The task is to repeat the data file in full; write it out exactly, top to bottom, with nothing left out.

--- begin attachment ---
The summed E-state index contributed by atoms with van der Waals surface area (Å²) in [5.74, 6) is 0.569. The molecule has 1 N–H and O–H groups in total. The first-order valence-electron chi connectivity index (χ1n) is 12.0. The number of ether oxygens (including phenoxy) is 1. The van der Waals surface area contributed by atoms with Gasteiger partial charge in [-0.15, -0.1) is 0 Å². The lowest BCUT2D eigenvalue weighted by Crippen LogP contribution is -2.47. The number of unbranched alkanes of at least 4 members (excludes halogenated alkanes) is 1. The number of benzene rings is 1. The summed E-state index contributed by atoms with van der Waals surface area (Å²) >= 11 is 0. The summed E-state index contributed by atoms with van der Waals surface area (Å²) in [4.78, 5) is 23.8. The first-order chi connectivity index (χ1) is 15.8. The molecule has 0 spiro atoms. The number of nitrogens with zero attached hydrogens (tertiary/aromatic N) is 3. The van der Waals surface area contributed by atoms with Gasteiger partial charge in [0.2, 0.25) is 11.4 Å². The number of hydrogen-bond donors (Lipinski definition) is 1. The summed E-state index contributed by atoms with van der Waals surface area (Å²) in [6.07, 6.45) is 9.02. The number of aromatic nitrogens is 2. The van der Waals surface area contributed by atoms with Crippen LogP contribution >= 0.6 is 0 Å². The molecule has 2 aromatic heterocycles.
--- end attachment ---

The summed E-state index contributed by atoms with van der Waals surface area (Å²) in [5.74, 6) is 0.569. The molecule has 1 N–H and O–H groups in total. The first-order valence-electron chi connectivity index (χ1n) is 12.0. The number of ether oxygens (including phenoxy) is 1. The van der Waals surface area contributed by atoms with Gasteiger partial charge in [-0.15, -0.1) is 0 Å². The lowest BCUT2D eigenvalue weighted by Crippen LogP contribution is -2.47. The number of unbranched alkanes of at least 4 members (excludes halogenated alkanes) is 1. The number of benzene rings is 1. The summed E-state index contributed by atoms with van der Waals surface area (Å²) >= 11 is 0. The summed E-state index contributed by atoms with van der Waals surface area (Å²) in [4.78, 5) is 23.8. The first-order chi connectivity index (χ1) is 15.8. The molecule has 0 spiro atoms. The number of nitrogens with zero attached hydrogens (tertiary/aromatic N) is 3. The van der Waals surface area contributed by atoms with Gasteiger partial charge in [0.2, 0.25) is 11.4 Å². The number of hydrogen-bond donors (Lipinski definition) is 1. The summed E-state index contributed by atoms with van der Waals surface area (Å²) in [6.07, 6.45) is 9.02. The number of aromatic nitrogens is 2. The van der Waals surface area contributed by atoms with Crippen LogP contribution >= 0.6 is 0 Å². The molecule has 2 aromatic heterocycles.